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Cell type-specific resistance of trigeminal ganglion neurons towards apoptotic stimuli

Author:
Geenen, K., Favoreel, H.W., Nauwynck, H.J.
Source:
Veterinary microbiology 2006 v.113 no.3-4 pp. 223-229
ISSN:
0378-1135
Subject:
Suid herpesvirus 1, ganglia, neurons, apoptosis, swine diseases, viral diseases of animals and humans, swine, infection, latent period, vertebrate viruses, viral proteins, cultured cells, in vitro studies, protein kinases
Abstract:
Trigeminal ganglion (TG) neurons are important target cells for many alphaherpesviruses and constitute a major site of virus latency and reactivation. Earlier we showed that porcine TG neurons are remarkably more resistant towards (apoptotic) cell death resulting from infection by the swine alphaherpesvirus pseudorabies virus (PRV) compared to a broad range of other primary porcine cell types and that this resistance does not depend on the strongly anti-apoptotic US3 viral protein kinase (Geenen, K., Favoreel, H.W., Nauwynck, H.J., 2005a. Higher resistance of porcine trigeminal ganglion neurons towards pseudorabies virus-induced cell death compared with other porcine cell types in vitro. J. Gen. Virol. 86, 1251-1260). Although other viral anti-apoptotic proteins may be involved in survival of TG neurons during PRV infection, an additional factor may be that TG neurons possess a cell type-dependent capacity to withstand apoptosis compared to other cell types. To investigate this, we treated uninfected porcine TG cultures, swine kidney cells, and porcine superior cervical ganglion (SCG) neurons with several apoptosis-inducing reagents (staurosporine, camptothecin and genistein). None of these reagents were able to trigger substantial apoptotic cell death in TG neurons, whereas non-neuronal TG cells, swine kidney cells, and SCG neurons showed a clear dose-dependent increase in apoptosis using either of these reagents. In conclusion, sensory TG neurons may contain a cell type-specific capacity to withstand different apoptotic assaults, including infection with an alphaherpesvirus.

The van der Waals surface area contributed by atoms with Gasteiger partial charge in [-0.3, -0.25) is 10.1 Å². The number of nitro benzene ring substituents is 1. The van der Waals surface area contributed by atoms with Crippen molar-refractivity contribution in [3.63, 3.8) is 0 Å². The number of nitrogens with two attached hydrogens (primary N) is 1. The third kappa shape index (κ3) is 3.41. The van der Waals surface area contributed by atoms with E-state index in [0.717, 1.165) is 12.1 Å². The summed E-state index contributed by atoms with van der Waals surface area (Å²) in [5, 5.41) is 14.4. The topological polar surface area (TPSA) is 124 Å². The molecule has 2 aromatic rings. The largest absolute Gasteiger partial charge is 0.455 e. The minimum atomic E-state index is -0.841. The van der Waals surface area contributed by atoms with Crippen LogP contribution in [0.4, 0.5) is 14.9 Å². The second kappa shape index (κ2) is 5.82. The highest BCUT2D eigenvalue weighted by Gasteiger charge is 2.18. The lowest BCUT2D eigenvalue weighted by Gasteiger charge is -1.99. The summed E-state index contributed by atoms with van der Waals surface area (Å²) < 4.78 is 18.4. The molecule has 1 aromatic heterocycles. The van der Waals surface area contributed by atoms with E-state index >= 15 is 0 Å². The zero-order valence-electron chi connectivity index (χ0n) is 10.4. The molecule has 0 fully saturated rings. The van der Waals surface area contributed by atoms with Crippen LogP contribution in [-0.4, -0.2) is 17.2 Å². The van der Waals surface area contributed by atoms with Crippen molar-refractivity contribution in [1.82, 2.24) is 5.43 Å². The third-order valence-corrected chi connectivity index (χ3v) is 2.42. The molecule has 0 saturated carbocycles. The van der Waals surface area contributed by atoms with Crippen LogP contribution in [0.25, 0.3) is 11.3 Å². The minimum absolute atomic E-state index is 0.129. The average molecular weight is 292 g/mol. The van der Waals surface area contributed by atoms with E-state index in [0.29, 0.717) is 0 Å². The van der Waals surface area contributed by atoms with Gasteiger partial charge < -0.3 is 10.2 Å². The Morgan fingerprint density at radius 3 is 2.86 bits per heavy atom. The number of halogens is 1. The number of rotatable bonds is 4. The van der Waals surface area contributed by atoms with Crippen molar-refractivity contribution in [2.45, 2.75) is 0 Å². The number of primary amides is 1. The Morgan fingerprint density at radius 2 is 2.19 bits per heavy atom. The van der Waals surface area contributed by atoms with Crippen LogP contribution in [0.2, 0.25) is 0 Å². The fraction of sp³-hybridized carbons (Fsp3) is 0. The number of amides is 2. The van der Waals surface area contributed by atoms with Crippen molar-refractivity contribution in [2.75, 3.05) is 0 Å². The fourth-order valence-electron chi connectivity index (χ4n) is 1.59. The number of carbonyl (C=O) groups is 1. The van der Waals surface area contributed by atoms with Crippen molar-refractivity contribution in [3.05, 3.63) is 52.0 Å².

Agid:
695007